According to Ayyub, the defining image of the Indian election results was not of Modi’s speech in Delhi; it was of Pragya Singh Thakur, dressed in saffron robes, waving at a large crowd after a massive electoral victory. She swears allegiance to a radical Hindu outfit called Abhinav Bharat that aims to establish a Hindu rashtra (state) and the supremacy of Hindus not just in India but also extending to the neighbouring states of Pakistan, Bangladesh and Nepal.
Similarly, political scientist Christophe Jaffrelot sees Thakur as the ‘symbol’ of the 2019 election, in which nebulous fringe elements of the Hindutva ideology have been mainstreamed.
It is not difficult to understand the corrosive effects of a failed democracy that elects bigots and criminals. The ruling BJP has been accused of its infringements on the central bank, the Central Bureau of Investigation, the constitutional court of the country and the election commission. The latter came under the spotlight when it was accused of favouring the BJP in the recently concluded elections. Yet those who have followed Indian electoral politics closely would know that much-needed reforms that could have safeguarded its independence were ignored for years even before 2014.
As I see it, Modi’s election win is a victory of Hindutvavadi bigotry and intolerance. With each day of this long election campaign, Modi’s BJP moved from dog whistle to brazen anti-Muslim polarisation. Muslims were falsely depicted as ‘outsiders’ or ‘infiltrators’ who needed to be eliminated as ‘termites.’ And sadly, his party’s candidates and agenda have been immensely rewarded by the voters. Even in the states like Assam and West Bengal with a significant Muslim population where the BJP had struggled to make inroads, the party won in double digits. The National Register of Citizens, which the party introduced in Assam to throw out infiltrators, a reference to a sizeable population of Bengali Muslims, has been effective for the party. The BJP has won a majority of the seats in Assam. In Uttar Pradesh, the story is similar. The BJP won more than 60 out of the 80 Lok Sabha seats there. In both these states, the campaign centred around the BJP’s newly amended Citizenship Amendment bill which allows citizenship to Hindus in neighbouring states but not to Bengali-speaking Muslims whose forefathers had settled since the British era.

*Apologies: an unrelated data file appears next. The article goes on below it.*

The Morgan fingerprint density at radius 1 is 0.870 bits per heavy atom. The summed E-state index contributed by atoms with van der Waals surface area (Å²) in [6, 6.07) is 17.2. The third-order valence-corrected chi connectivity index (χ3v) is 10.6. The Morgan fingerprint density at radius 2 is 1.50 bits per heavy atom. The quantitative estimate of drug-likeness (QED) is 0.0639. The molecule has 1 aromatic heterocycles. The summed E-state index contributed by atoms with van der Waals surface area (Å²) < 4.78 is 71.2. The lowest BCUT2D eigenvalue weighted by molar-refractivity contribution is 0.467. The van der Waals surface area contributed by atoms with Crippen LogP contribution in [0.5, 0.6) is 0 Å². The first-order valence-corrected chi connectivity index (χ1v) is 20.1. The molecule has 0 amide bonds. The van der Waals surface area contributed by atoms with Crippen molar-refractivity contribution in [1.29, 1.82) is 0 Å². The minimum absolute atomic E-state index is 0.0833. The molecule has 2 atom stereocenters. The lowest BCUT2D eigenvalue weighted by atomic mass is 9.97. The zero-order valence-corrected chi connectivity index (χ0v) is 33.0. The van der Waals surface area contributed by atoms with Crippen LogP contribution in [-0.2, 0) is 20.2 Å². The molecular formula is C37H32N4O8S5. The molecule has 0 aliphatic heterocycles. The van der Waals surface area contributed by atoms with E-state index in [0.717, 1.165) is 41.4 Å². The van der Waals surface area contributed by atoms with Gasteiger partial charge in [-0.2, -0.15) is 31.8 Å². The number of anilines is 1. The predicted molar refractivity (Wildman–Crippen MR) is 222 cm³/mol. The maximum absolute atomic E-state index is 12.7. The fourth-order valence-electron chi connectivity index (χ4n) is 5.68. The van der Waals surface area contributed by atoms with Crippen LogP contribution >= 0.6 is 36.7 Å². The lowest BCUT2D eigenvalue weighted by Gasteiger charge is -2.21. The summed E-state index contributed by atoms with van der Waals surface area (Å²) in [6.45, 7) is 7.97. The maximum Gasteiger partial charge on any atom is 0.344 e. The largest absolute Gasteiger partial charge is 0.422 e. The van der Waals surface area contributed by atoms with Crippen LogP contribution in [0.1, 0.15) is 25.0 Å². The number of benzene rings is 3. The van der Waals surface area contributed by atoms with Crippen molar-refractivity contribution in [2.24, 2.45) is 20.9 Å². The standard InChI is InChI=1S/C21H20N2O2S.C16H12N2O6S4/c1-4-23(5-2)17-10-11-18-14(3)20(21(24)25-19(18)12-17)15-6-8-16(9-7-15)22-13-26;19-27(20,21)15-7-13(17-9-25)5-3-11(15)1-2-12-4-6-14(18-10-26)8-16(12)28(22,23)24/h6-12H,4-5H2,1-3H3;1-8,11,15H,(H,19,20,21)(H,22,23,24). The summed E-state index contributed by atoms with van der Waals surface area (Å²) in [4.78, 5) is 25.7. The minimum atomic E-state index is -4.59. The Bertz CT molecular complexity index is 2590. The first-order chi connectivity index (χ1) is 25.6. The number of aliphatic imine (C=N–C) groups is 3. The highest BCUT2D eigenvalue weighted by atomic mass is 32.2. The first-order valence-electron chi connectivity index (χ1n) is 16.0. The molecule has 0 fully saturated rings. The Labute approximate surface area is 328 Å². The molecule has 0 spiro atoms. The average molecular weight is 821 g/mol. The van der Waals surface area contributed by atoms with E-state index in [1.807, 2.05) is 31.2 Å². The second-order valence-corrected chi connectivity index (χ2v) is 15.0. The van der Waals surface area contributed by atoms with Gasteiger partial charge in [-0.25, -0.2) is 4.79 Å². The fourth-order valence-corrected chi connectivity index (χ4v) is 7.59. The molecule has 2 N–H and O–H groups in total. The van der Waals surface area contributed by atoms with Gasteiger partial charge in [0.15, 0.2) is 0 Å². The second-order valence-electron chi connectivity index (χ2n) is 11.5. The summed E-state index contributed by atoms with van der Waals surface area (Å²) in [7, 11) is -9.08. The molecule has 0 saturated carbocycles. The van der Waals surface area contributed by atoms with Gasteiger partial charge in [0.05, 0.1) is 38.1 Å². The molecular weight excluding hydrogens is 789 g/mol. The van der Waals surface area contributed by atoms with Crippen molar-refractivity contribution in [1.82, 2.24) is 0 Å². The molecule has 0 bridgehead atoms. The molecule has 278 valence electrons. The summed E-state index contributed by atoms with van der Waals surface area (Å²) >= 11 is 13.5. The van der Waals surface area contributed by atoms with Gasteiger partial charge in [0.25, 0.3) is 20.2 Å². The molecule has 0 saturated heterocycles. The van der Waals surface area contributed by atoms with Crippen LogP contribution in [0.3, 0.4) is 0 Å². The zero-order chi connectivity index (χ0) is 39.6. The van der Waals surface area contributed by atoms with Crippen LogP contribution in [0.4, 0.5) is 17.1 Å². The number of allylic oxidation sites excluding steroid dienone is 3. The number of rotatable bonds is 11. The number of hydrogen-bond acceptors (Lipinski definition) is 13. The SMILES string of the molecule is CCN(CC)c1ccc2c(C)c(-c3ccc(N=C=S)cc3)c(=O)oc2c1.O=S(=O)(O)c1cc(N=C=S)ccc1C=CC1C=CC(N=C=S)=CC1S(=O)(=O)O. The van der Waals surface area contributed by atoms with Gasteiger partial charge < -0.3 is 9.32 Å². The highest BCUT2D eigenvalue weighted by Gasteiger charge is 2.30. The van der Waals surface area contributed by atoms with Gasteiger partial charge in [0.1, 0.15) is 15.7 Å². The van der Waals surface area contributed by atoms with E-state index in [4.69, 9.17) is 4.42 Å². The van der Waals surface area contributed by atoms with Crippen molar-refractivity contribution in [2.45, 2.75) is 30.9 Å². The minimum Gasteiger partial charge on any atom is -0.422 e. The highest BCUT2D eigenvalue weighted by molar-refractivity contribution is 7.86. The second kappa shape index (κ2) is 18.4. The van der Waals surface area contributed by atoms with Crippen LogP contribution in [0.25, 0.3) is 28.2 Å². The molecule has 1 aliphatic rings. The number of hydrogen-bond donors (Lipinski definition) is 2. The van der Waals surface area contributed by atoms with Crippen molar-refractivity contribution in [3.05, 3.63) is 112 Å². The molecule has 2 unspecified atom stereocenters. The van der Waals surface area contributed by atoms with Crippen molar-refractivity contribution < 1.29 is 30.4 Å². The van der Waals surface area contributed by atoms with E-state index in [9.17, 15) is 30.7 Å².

The defining idea of Narendra Modi’s landslide 2019 victory is Hindutva, the ideology that defines Indian culture in terms of Hindu values. That could assert itself toward a dangerous conclusion in the next five years if left unchecked. Already Muslims are lynched daily and many places with Muslim names have been changed to Hindu names to show the ‘Hindu-only’ direction that India is heading to. This is not the sign of a healthy democracy but that of a rotten, reincarnated fascism, which is disconcerting and needs to be defeated before it is too late.
Modi’s victory on May 23 will be seen as a mandate to amplify bigotry and intolerance and the ‘othering’ of Indian Muslims in a way that will affect its so-called secular democracy beyond repair. As appositely put by Ayyub, it is not just the excesses of the ruling party and its marginalization of Muslims that is worrisome; it’s that many citizens of India have found this new language of hate liberating and acceptable. If they allow themselves to be blinded permanently, Indian democracy — no matter how imperfect and illiberal — will simply cease to exist.
Dr Habib Siddiqui is a peace and rights activist.